Insights > Professionals’ Top Concerns this Audit Season

Professionals’ Top Concerns this Audit Season

As accounting and finance teams endeavor to complete their 2020 audits, the issues they face are likely informed by the unprecedented challenges companies encountered over the past year. According to a recent survey [1] of accounting and finance professionals, the most challenging issues for this year’s audit cycle are impairments and going concern (34% of respondents) and remote work (29% of respondents), followed by the ongoing complexities of implementing and accounting for activities under new accounting standards, including leasing, revenue, and CECL (15%).

Not coincidentally, these were some of the primary topics covered during the 2020 AICPA Conference on Current SEC and PCAOB Developments as discussed in Riveron’s recent webinar presentation. In this webinar, Riveron experts endeavored to help accounting and finance leaders distill information from the conference with the goal of providing key, actionable takeaways as companies work through new, sometimes pandemic-driven issues that businesses have faced in the past year.

Ask the experts: Professionals indicated impairments and remote work among top issues this audit season.

Professionals’ Top Concerns this Audit Season

(1) Going concern and impairment

Uncertainty surrounding the short-term and long-term financial and economic impacts of the coronavirus pandemic has resulted in accounting and finance teams devoting much more time and effort to the construction of a going concern assessment than in years past.

Companies that may have previously provided qualitative assessments should be prepared to deliver detailed financial forecasts that indicate whether sufficient liquidity exists to continue to meet obligations when they are due. Any shortfalls in liquidity should be identified and addressed with plans to increase cash flows that meet a company’s obligations.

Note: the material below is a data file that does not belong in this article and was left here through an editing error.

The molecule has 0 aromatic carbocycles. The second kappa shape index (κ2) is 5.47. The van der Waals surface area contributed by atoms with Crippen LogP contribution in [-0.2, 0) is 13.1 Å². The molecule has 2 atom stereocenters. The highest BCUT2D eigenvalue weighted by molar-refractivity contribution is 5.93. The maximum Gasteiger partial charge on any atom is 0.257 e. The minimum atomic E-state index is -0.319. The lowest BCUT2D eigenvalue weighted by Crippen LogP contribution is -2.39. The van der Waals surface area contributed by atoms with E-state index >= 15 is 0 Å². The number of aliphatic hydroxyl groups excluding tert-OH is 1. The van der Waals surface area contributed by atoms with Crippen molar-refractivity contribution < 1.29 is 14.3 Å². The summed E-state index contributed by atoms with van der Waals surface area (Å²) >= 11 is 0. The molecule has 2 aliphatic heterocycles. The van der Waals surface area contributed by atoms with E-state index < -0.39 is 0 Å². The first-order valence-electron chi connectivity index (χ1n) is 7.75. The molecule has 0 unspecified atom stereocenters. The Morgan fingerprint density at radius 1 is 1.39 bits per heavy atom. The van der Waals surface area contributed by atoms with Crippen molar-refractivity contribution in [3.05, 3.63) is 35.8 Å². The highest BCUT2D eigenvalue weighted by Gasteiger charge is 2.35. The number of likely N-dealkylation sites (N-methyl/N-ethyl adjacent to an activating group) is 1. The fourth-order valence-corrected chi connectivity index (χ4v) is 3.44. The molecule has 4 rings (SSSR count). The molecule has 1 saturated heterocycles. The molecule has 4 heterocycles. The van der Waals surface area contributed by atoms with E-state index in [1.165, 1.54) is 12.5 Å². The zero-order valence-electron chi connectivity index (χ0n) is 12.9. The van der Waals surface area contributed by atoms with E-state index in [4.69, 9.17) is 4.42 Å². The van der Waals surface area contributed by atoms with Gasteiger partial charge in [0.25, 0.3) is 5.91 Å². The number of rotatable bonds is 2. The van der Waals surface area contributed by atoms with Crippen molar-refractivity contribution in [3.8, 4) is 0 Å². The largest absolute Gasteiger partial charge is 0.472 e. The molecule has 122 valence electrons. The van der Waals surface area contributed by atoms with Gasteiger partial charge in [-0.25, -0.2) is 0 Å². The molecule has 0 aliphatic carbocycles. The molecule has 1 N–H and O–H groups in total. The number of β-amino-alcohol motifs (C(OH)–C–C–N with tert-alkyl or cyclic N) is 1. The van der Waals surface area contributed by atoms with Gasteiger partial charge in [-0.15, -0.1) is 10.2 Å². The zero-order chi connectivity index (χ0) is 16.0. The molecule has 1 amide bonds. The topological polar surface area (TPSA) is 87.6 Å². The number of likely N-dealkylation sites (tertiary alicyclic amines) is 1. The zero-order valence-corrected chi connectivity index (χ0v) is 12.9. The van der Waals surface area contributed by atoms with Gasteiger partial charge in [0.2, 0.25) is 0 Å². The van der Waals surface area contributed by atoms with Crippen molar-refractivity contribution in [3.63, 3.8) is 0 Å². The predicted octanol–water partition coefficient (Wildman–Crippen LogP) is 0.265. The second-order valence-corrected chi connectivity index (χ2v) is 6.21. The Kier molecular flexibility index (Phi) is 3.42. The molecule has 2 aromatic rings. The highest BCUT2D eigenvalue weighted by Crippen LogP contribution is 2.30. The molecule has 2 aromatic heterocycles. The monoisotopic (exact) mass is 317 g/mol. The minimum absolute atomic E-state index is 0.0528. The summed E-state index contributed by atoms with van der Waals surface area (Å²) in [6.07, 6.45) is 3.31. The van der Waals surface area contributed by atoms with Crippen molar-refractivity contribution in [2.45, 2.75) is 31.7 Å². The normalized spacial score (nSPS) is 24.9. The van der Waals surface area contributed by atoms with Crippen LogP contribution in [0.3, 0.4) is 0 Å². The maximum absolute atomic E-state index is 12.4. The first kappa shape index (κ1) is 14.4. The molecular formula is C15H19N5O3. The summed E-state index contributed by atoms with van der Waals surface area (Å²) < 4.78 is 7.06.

Similarly, the economic environment is creating potential impairment triggers for goodwill, intangibles, and other long-lived assets. Most audit teams will have a default position that the events of 2020 are an impairment trigger, which will require incremental analysis and multiple layers of review from audit teams.

Companies will need updated forecasts reflecting detailed plans for continued cost containment strategies, management’s best estimate of timing and pace of recovery, and detailed plans on changes to leased assets. Strategic changes in a company’s plans for physical space, for example, and a shift to long-term remote work arrangements, will require an impairment assessment of right-of-use lease assets.

(2) Remote work

Pre-pandemic, the inherent benefits of the typical office setting—a collaborative environment, on-prem tools, and information security—had been taken for granted. Amid lockdowns, most organizations implemented a number of workarounds to enable remote work arrangements and ensure business continuity.

After acclimating to these new working conditions, organizations across the globe face new challenges in preparation for annual audits. With so many significant changes condensed into one year, an inevitable and perhaps material impact to companies’ internal controls over financial reporting will occur.

Proactive leaders can better prepare for year-end audits and ensure operational and design deficiencies in controls are addressed. To guide success, leaders can start with three key tasks:

  • update their risk assessments,
  • revisit key estimates and their underlying inputs and assumptions,
  • and review IT changes made over the past year.

(3) New standards

Despite the FASB offering relief delaying the implementation of the new leasing and revenue standards for certain private companies by a year, many private companies are still grappling with the adoption and complex post-implementation challenges. Issues remained prevalent in cases where companies were unable to take advantage of the relief, or delay windows offered little benefit if new standards had already been implemented. Others face challenges working in a remote environment while embarking on early stages of implementations—often coupled with other complexities such as recent acquisitions.

For new implementers, successful adoption begins with fully understanding the requirements of the new lease accounting rules and establishing an appropriate approach, timeline, and budget. Implementation needs vary in light of the industry, nature of operations (e.g., decentralized versus centrally managed), and the volume of potential lease contracts. As part of a successful adoption, companies will also need to consider and plan for the ongoing effort to account for leases under the new rules going forward.

And for those struggling with post-implementation issues, methodical clean up and establishing decisive processes will help create efficiencies for ongoing success.

[1] Over 100 respondents in a poll conducted during an “Ask The Experts Webinar” hosted by Riveron in January 2021.

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